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Chapter 5

# EC 120 Chapter 5

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Wilfrid Laurier University

Economics

EC120

Ken Jackson

Fall

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Principles of Microeconomics Chapter 5
Chapter 5:Elasticity and its Application
The Elasticity of Demand
Elasticity is a measure of the responsiveness of quantity demanded or quantity
supplied to one of its determinants
The price Elasticity of Demand and Its Determinants
The law of demand states that a fall in the price of a good raises the quantity
demanded
The price elasticity of demand is a measure of how much the quantity demanded
of a good responds to a change in the price of that good, computed as the
percentage change in quantity demanded divided by the percentage change in
price
Demand for a good is said to be elastic if the quantity demanded responds
substantially to changes in the price
Demand is said to be inelastic if the quantity demanded responds only slightly to
changes in the price
The price elasticity of demand for any good measures how willing consumers are
to move away from the good as its price rises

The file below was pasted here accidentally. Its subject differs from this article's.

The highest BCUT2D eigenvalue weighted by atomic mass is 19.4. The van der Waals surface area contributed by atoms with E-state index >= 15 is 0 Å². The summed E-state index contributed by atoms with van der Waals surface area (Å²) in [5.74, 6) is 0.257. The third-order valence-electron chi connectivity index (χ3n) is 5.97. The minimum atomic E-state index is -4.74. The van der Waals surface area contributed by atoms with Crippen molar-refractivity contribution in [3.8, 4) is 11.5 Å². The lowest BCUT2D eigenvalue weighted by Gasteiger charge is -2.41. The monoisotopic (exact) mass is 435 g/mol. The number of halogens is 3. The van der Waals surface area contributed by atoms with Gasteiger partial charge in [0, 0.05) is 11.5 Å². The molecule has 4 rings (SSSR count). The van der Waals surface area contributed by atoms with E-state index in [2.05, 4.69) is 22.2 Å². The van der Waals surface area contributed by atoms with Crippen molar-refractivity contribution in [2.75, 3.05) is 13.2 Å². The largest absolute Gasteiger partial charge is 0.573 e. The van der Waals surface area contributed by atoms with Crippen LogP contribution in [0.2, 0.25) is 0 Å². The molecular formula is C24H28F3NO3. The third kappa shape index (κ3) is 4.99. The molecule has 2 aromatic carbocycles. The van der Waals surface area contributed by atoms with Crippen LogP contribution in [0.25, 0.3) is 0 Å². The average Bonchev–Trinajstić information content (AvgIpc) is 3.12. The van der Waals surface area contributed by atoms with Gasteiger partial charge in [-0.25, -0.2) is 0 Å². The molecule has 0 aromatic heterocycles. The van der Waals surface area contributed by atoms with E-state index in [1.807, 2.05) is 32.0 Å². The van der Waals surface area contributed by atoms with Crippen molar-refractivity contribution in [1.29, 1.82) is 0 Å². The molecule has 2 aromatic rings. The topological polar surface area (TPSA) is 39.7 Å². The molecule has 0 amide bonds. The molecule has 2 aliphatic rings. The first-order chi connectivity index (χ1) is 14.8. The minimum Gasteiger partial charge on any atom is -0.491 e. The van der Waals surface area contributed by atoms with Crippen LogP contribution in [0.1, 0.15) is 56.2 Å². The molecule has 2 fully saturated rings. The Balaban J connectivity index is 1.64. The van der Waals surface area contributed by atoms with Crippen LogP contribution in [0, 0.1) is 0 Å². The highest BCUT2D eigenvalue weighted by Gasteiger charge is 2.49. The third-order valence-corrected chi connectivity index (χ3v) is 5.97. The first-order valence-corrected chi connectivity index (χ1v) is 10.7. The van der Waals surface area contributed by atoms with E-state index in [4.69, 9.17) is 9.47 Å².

The following are rules about what determines the price elasticity of demand
o Availability of close substitutes
Goods with close substitutes tend to have more elastic demand
because it is easier for consumers to switch from that good to
others
o Necessities versus Luxuries
Necessities tend to have inelastic demands, whereas luxuries have
elastic demands
Whether the good is a necessity of a luxury depends on the person
o Definition of the Market
The elasticity of demand in any market depends on how we draw
the boundaries of the market
Narrowly defined markets tend to have a more elastic demand than
broadly defined markets because it is easier to find close
substitutes for narrowly defined goods.
o Time Horizon
Goods tend to have more elastic demand over longer time horizons
Within years the quantity of a good demanded may fall
substantially
Computing the Price Elasticity of Demand
Economists compute the price elasticity of demand as the percentage change in
the quantity demanded divided by the percentage change in the price
Price elasticity of demand = percentage change in quantity demanded
Percentage change in price EX. Suppose that a 10% increase in the price of an ice-cream cone causes the
amount of ice cream you buy to fall by 20%. We calculate your elasticity of
demand as:
Price elasticity of demand = 20 percent = 2
10 percent
In this example, the elasticity is 2, reflecting that the change in the quantity
demanded is proportionately twice as large as the change in the price. Because the
quantity demanded of a good is negatively related to its price, the percentage
change in quantity will always have the opposite sign as the percentage change in
price. In this example, the percentage change in price is a positive 10% (reflecting
an increase), and the percentage change in quantity demanded is negative 20%
(reflecting a decrease). Because of this price elasticities of demand are sometimes
reported as negative number. In the book, we drop the minus sign and report all
price elasticities as positive numbers known in math as absolute value. Due to this